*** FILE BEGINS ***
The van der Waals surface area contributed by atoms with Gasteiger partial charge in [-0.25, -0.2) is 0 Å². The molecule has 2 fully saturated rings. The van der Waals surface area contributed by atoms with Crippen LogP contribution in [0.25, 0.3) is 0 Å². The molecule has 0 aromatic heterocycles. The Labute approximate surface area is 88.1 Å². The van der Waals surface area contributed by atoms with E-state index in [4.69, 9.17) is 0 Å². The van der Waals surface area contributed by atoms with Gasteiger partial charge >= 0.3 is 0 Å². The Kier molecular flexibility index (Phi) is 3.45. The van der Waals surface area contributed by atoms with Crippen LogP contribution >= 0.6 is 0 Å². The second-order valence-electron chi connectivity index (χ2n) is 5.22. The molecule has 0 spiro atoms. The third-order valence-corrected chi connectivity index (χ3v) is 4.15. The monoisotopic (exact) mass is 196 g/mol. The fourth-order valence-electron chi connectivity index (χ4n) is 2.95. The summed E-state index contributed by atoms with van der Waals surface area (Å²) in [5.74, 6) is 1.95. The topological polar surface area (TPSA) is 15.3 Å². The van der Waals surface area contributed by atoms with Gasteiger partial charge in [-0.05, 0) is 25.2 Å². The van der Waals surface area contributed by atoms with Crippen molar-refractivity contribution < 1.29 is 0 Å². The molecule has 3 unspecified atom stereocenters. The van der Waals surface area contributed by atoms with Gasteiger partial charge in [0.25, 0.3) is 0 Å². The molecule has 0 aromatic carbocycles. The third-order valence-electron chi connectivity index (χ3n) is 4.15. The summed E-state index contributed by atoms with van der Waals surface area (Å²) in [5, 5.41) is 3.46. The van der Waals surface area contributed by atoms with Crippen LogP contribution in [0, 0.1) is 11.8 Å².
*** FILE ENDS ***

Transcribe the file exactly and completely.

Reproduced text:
The van der Waals surface area contributed by atoms with Gasteiger partial charge in [-0.25, -0.2) is 0 Å². The molecule has 2 fully saturated rings. The van der Waals surface area contributed by atoms with Crippen LogP contribution in [0.25, 0.3) is 0 Å². The molecule has 0 aromatic heterocycles. The Labute approximate surface area is 88.1 Å². The van der Waals surface area contributed by atoms with E-state index in [4.69, 9.17) is 0 Å². The van der Waals surface area contributed by atoms with Gasteiger partial charge >= 0.3 is 0 Å². The Kier molecular flexibility index (Phi) is 3.45. The van der Waals surface area contributed by atoms with Crippen LogP contribution >= 0.6 is 0 Å². The second-order valence-electron chi connectivity index (χ2n) is 5.22. The molecule has 0 spiro atoms. The third-order valence-corrected chi connectivity index (χ3v) is 4.15. The monoisotopic (exact) mass is 196 g/mol. The fourth-order valence-electron chi connectivity index (χ4n) is 2.95. The summed E-state index contributed by atoms with van der Waals surface area (Å²) in [5.74, 6) is 1.95. The topological polar surface area (TPSA) is 15.3 Å². The van der Waals surface area contributed by atoms with Gasteiger partial charge in [-0.05, 0) is 25.2 Å². The van der Waals surface area contributed by atoms with Crippen molar-refractivity contribution < 1.29 is 0 Å². The molecule has 3 unspecified atom stereocenters. The van der Waals surface area contributed by atoms with Gasteiger partial charge in [0.25, 0.3) is 0 Å². The molecule has 0 aromatic carbocycles. The third-order valence-electron chi connectivity index (χ3n) is 4.15. The summed E-state index contributed by atoms with van der Waals surface area (Å²) in [5, 5.41) is 3.46. The van der Waals surface area contributed by atoms with Crippen LogP contribution in [0, 0.1) is 11.8 Å².